Two Canadian provinces drop mandates in win for Freedom Convoy 

by mcardinal

Chris Lange, FISM News

 

As Canadian Freedom Convoy demonstrators enter their 13th day of protests, their efforts to pressure lawmakers into rescinding strict COVID-19 health protocols appear to have yielded a partial victory. While protesting truckers continue to block major arteries on the Canada-U.S. border and streets surrounding the Canadian capital, despite a crackdown from the Ottawa police, two lawmakers decided to end vaccine mandates in their provinces. 

Alberta Premier Jason Kenney announced an end to his province’s vaccine passport program as of midnight Tuesday. 

“The time has come to lift COVID-19 health restrictions in Alberta and begin getting back to normal,” Kenney said, adding that other health protocols like mandatory masking for children and restrictions on gatherings at restaurants and other public venues will be lifted Feb. 13, and all indoor masking requirements will stop March 1. 

Saskatchewan Premier Scott Moe made a similar announcement, notifying his constituents that beginning Feb. 14, they will no longer be required to provide proof of vaccination or negative tests.

“It’s time to heal the divisions over vaccination in our families, in our communities and in our province,” Moe said in a video posted to his Twitter account announcing the changes. 

“The benefits of the proof of vaccination policy no longer outweigh the costs, this policy most certainly has run its course, so it’s time for us to take a step back in living with COVID and make every effort to get our lives back to normal.”

The Conservative lawmaker’s announcement makes good on his Jan. 30 promise to end Saskatchewan’s COVID-19 policies, outlined in a letter voicing support for the Freedom Convoy truckers in which he said Canada’s restrictive health protocols place an undue and unnecessary burden on the economy.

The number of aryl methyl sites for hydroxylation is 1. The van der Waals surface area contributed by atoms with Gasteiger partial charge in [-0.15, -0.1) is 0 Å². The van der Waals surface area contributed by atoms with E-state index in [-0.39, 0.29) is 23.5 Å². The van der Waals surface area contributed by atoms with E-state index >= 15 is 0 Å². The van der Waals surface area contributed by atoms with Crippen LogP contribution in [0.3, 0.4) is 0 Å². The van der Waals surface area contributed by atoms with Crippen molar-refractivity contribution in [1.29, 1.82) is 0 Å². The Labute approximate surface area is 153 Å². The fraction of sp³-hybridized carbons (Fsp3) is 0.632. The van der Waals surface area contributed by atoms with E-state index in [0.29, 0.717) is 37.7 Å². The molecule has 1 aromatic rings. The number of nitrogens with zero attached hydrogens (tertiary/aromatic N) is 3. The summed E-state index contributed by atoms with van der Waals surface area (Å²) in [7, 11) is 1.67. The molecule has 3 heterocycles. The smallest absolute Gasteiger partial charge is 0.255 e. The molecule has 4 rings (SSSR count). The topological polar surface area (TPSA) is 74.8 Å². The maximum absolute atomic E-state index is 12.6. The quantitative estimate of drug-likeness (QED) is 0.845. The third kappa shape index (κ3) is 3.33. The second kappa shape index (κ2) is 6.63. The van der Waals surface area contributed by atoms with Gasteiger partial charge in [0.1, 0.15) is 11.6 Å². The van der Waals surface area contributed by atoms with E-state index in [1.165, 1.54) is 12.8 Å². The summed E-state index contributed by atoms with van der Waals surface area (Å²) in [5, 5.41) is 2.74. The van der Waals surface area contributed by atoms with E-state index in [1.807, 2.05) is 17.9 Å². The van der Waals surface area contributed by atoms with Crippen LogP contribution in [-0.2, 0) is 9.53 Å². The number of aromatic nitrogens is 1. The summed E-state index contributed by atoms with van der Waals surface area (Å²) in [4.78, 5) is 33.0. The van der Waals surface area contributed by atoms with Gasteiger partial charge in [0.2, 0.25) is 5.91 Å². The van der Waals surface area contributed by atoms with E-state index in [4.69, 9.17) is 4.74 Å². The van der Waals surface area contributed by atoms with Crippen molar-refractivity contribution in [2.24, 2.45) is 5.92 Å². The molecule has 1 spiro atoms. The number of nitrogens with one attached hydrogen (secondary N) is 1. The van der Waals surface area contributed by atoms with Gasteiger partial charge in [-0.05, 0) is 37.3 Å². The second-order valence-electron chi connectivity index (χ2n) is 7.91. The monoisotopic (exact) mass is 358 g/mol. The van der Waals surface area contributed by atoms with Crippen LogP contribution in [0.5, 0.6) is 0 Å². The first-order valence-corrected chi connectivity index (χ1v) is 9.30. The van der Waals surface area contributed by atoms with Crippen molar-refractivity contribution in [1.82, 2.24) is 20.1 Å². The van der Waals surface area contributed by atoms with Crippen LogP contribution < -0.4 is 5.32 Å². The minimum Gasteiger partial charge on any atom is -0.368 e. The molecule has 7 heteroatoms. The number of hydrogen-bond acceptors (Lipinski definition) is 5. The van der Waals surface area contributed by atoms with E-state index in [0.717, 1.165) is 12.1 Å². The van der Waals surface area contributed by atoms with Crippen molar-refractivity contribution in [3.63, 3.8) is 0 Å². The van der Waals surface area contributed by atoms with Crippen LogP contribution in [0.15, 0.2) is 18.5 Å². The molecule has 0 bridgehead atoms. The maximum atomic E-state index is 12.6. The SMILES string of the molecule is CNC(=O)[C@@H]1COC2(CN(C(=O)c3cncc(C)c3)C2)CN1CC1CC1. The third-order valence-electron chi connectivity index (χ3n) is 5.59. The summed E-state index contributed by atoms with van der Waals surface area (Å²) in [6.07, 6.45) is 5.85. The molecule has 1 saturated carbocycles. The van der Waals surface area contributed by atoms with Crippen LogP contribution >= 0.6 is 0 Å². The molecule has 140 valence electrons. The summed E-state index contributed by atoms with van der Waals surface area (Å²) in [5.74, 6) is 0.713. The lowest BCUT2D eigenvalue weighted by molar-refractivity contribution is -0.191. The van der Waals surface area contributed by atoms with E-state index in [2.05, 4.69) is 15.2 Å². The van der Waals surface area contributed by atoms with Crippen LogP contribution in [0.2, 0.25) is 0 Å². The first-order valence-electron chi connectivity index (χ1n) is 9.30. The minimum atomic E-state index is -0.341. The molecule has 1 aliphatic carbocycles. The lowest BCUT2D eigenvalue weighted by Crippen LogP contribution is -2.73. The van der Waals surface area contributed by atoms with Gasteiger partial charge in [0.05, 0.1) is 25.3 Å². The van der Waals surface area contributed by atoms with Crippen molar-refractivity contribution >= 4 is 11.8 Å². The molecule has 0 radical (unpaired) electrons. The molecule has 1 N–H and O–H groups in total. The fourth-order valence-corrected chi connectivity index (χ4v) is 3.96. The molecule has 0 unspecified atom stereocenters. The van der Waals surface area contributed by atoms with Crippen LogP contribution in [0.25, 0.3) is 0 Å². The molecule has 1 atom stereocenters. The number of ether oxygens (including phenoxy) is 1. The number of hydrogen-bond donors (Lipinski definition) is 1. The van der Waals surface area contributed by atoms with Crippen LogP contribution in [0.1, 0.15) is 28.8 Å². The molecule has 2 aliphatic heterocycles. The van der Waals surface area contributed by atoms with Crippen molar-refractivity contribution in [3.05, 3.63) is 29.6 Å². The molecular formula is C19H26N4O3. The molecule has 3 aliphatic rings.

Both lawmakers said the time has come to turn over a new page and end divisiveness over vaccine mandates. 

“Those divisions are in our families, yes, they are in our communities, but they are across our province and across this nation,” Moe said.

Kenney echoed the sentiment, saying “Now is the time to begin learning to live with COVID. These restrictions have led to terrible division.”

Kenney acknowledged that Canadians likely haven’t seen the end of COVID-19, with the emergence of new variants a distinct possibility, but said that “restrictions, mandates, and those kinds of interventions will not and must not become a permanent feature of our lives.”

Kenney also challenged Canadian Prime Minister Justin Trudeau to end the vaccine mandate for truckers.

Trudeau, who went from calling the protesters a “fringe group” to accusing them of serving as a “blockade to democracy bent on harassing locals with “violent” imagery, continues to refuse to meet with demonstrators to hear their concerns. He issued a stern warning during an emergency debate in the House of Commons on Monday night that the protests “must stop,” and recounted complaints from locals whom he says are being harassed by people brandishing images of swastikas and Confederate flags. 

Trudeau appeared to have relented somewhat Tuesday during a Canadian Press interview after truckers showed no sign of backing down. Speaking through a mask, Trudeau said he understands “how frustrated everyone is” and that “the time is coming when we will be able to relax” mandates while making a case for them in the next breath. 

It remains to be seen if the Prime Minister will show further signs of cracking as pressure mounts with the Alberta and Saskatchewan decisions and Quebec MP Joël Lightbound shocking decision on Tuesday to resign. Lightbound was member of Trudeau’s own Liberal party, who accused the Prime Minister of creating division among Canadians after Trudeau sparked outrage for painting anti-mandate demonstrators as “swastika wavers.” 

Demonstrators have reiterated that they intend to continue their protest until their voice is heard.

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